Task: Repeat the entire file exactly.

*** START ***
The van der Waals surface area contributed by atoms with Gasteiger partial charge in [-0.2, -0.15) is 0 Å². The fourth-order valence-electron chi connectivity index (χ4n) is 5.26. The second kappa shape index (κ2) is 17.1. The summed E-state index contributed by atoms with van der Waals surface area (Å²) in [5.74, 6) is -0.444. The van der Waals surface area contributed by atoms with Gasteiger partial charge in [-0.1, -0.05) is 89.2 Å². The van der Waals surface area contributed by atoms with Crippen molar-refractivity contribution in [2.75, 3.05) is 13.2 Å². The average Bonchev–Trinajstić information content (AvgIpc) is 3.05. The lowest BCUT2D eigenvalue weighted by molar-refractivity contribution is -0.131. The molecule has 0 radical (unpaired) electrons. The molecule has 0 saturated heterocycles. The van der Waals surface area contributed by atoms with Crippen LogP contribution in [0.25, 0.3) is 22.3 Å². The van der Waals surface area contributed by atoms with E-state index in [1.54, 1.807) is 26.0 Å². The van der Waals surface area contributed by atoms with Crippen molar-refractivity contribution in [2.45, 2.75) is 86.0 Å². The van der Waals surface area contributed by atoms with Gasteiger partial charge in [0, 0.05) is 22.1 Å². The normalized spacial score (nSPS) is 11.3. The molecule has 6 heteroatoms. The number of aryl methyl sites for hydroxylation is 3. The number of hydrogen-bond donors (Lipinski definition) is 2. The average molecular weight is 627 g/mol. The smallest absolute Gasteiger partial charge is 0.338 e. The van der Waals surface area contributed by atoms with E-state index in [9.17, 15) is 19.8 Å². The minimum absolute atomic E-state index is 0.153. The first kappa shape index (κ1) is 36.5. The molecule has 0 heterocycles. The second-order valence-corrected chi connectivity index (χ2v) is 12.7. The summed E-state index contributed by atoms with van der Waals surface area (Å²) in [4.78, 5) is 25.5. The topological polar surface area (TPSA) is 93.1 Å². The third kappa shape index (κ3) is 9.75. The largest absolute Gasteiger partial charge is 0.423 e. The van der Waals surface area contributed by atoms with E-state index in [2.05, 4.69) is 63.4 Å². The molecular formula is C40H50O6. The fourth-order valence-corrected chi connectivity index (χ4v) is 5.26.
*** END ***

The van der Waals surface area contributed by atoms with Gasteiger partial charge in [-0.2, -0.15) is 0 Å². The fourth-order valence-electron chi connectivity index (χ4n) is 5.26. The second kappa shape index (κ2) is 17.1. The summed E-state index contributed by atoms with van der Waals surface area (Å²) in [5.74, 6) is -0.444. The van der Waals surface area contributed by atoms with Gasteiger partial charge in [-0.1, -0.05) is 89.2 Å². The van der Waals surface area contributed by atoms with Crippen molar-refractivity contribution in [2.75, 3.05) is 13.2 Å². The average Bonchev–Trinajstić information content (AvgIpc) is 3.05. The lowest BCUT2D eigenvalue weighted by molar-refractivity contribution is -0.131. The molecule has 0 radical (unpaired) electrons. The molecule has 0 saturated heterocycles. The van der Waals surface area contributed by atoms with Crippen LogP contribution in [0.25, 0.3) is 22.3 Å². The van der Waals surface area contributed by atoms with E-state index in [1.54, 1.807) is 26.0 Å². The van der Waals surface area contributed by atoms with Crippen molar-refractivity contribution in [2.45, 2.75) is 86.0 Å². The van der Waals surface area contributed by atoms with Gasteiger partial charge in [0, 0.05) is 22.1 Å². The normalized spacial score (nSPS) is 11.3. The molecule has 6 heteroatoms. The number of aryl methyl sites for hydroxylation is 3. The number of hydrogen-bond donors (Lipinski definition) is 2. The average molecular weight is 627 g/mol. The smallest absolute Gasteiger partial charge is 0.338 e. The van der Waals surface area contributed by atoms with E-state index in [9.17, 15) is 19.8 Å². The minimum absolute atomic E-state index is 0.153. The first kappa shape index (κ1) is 36.5. The molecule has 0 heterocycles. The second-order valence-corrected chi connectivity index (χ2v) is 12.7. The summed E-state index contributed by atoms with van der Waals surface area (Å²) in [4.78, 5) is 25.5. The topological polar surface area (TPSA) is 93.1 Å². The third kappa shape index (κ3) is 9.75. The largest absolute Gasteiger partial charge is 0.423 e. The van der Waals surface area contributed by atoms with E-state index in [2.05, 4.69) is 63.4 Å². The molecular formula is C40H50O6. The fourth-order valence-corrected chi connectivity index (χ4v) is 5.26.